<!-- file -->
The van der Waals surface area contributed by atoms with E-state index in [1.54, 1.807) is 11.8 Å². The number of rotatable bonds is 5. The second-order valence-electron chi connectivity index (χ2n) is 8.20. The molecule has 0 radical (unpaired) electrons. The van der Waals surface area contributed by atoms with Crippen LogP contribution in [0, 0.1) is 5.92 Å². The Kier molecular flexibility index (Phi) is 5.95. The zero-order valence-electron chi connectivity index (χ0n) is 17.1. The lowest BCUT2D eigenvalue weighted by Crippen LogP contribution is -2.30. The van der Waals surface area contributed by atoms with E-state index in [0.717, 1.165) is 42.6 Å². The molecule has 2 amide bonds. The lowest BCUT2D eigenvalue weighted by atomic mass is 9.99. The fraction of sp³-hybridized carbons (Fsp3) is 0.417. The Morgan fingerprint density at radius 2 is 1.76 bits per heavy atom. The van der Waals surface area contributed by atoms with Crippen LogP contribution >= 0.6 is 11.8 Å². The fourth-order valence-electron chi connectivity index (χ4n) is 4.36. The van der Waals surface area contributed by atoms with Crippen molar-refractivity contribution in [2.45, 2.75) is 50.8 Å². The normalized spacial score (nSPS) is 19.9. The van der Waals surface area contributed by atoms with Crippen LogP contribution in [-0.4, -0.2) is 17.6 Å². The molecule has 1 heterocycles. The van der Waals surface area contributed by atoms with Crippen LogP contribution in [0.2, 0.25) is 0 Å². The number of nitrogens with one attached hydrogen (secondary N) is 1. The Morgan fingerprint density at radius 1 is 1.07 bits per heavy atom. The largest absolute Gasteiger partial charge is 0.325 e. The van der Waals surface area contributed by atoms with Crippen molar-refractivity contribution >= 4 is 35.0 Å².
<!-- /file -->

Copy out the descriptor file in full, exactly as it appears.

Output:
The van der Waals surface area contributed by atoms with E-state index in [1.54, 1.807) is 11.8 Å². The number of rotatable bonds is 5. The second-order valence-electron chi connectivity index (χ2n) is 8.20. The molecule has 0 radical (unpaired) electrons. The van der Waals surface area contributed by atoms with Crippen LogP contribution in [0, 0.1) is 5.92 Å². The Kier molecular flexibility index (Phi) is 5.95. The zero-order valence-electron chi connectivity index (χ0n) is 17.1. The lowest BCUT2D eigenvalue weighted by Crippen LogP contribution is -2.30. The van der Waals surface area contributed by atoms with E-state index in [0.717, 1.165) is 42.6 Å². The molecule has 2 amide bonds. The lowest BCUT2D eigenvalue weighted by atomic mass is 9.99. The fraction of sp³-hybridized carbons (Fsp3) is 0.417. The Morgan fingerprint density at radius 2 is 1.76 bits per heavy atom. The van der Waals surface area contributed by atoms with Crippen LogP contribution >= 0.6 is 11.8 Å². The fourth-order valence-electron chi connectivity index (χ4n) is 4.36. The van der Waals surface area contributed by atoms with Crippen molar-refractivity contribution in [2.45, 2.75) is 50.8 Å². The normalized spacial score (nSPS) is 19.9. The van der Waals surface area contributed by atoms with Crippen LogP contribution in [-0.4, -0.2) is 17.6 Å². The molecule has 1 heterocycles. The van der Waals surface area contributed by atoms with Crippen LogP contribution in [0.2, 0.25) is 0 Å². The number of nitrogens with one attached hydrogen (secondary N) is 1. The Morgan fingerprint density at radius 1 is 1.07 bits per heavy atom. The largest absolute Gasteiger partial charge is 0.325 e. The van der Waals surface area contributed by atoms with Crippen molar-refractivity contribution >= 4 is 35.0 Å².